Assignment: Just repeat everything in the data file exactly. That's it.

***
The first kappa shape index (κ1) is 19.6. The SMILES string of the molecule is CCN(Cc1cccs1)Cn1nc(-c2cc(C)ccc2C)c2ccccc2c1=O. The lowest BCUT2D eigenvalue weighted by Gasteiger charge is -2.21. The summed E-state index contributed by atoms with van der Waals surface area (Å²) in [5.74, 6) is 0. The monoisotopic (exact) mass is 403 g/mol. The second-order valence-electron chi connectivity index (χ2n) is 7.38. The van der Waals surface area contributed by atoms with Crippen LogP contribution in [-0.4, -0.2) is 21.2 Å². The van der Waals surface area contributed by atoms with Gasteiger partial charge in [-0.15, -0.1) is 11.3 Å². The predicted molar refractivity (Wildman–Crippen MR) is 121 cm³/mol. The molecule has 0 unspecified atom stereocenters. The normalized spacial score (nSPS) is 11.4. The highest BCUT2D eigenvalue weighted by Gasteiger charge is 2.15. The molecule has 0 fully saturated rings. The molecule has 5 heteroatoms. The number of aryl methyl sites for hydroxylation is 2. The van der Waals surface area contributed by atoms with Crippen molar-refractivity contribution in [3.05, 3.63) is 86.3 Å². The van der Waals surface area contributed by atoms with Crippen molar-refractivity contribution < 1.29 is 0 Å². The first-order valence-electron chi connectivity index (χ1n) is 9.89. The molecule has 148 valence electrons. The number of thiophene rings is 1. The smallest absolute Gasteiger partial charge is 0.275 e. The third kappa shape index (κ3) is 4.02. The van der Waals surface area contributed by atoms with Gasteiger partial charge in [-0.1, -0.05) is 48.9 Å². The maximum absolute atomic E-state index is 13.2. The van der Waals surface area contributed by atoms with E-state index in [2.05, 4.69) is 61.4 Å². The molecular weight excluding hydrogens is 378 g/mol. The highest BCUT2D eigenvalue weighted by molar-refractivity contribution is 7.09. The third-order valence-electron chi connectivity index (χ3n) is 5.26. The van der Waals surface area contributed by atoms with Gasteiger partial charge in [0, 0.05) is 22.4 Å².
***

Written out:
The first kappa shape index (κ1) is 19.6. The SMILES string of the molecule is CCN(Cc1cccs1)Cn1nc(-c2cc(C)ccc2C)c2ccccc2c1=O. The lowest BCUT2D eigenvalue weighted by Gasteiger charge is -2.21. The summed E-state index contributed by atoms with van der Waals surface area (Å²) in [5.74, 6) is 0. The monoisotopic (exact) mass is 403 g/mol. The second-order valence-electron chi connectivity index (χ2n) is 7.38. The van der Waals surface area contributed by atoms with Crippen LogP contribution in [-0.4, -0.2) is 21.2 Å². The van der Waals surface area contributed by atoms with Gasteiger partial charge in [-0.15, -0.1) is 11.3 Å². The predicted molar refractivity (Wildman–Crippen MR) is 121 cm³/mol. The molecule has 0 unspecified atom stereocenters. The normalized spacial score (nSPS) is 11.4. The highest BCUT2D eigenvalue weighted by Gasteiger charge is 2.15. The molecule has 0 fully saturated rings. The molecule has 5 heteroatoms. The number of aryl methyl sites for hydroxylation is 2. The van der Waals surface area contributed by atoms with Crippen molar-refractivity contribution in [3.05, 3.63) is 86.3 Å². The van der Waals surface area contributed by atoms with Crippen molar-refractivity contribution < 1.29 is 0 Å². The first-order valence-electron chi connectivity index (χ1n) is 9.89. The molecule has 148 valence electrons. The number of thiophene rings is 1. The smallest absolute Gasteiger partial charge is 0.275 e. The third kappa shape index (κ3) is 4.02. The van der Waals surface area contributed by atoms with Gasteiger partial charge in [-0.1, -0.05) is 48.9 Å². The maximum absolute atomic E-state index is 13.2. The van der Waals surface area contributed by atoms with E-state index in [2.05, 4.69) is 61.4 Å². The molecular weight excluding hydrogens is 378 g/mol. The highest BCUT2D eigenvalue weighted by molar-refractivity contribution is 7.09. The third-order valence-electron chi connectivity index (χ3n) is 5.26. The van der Waals surface area contributed by atoms with Gasteiger partial charge in [0, 0.05) is 22.4 Å².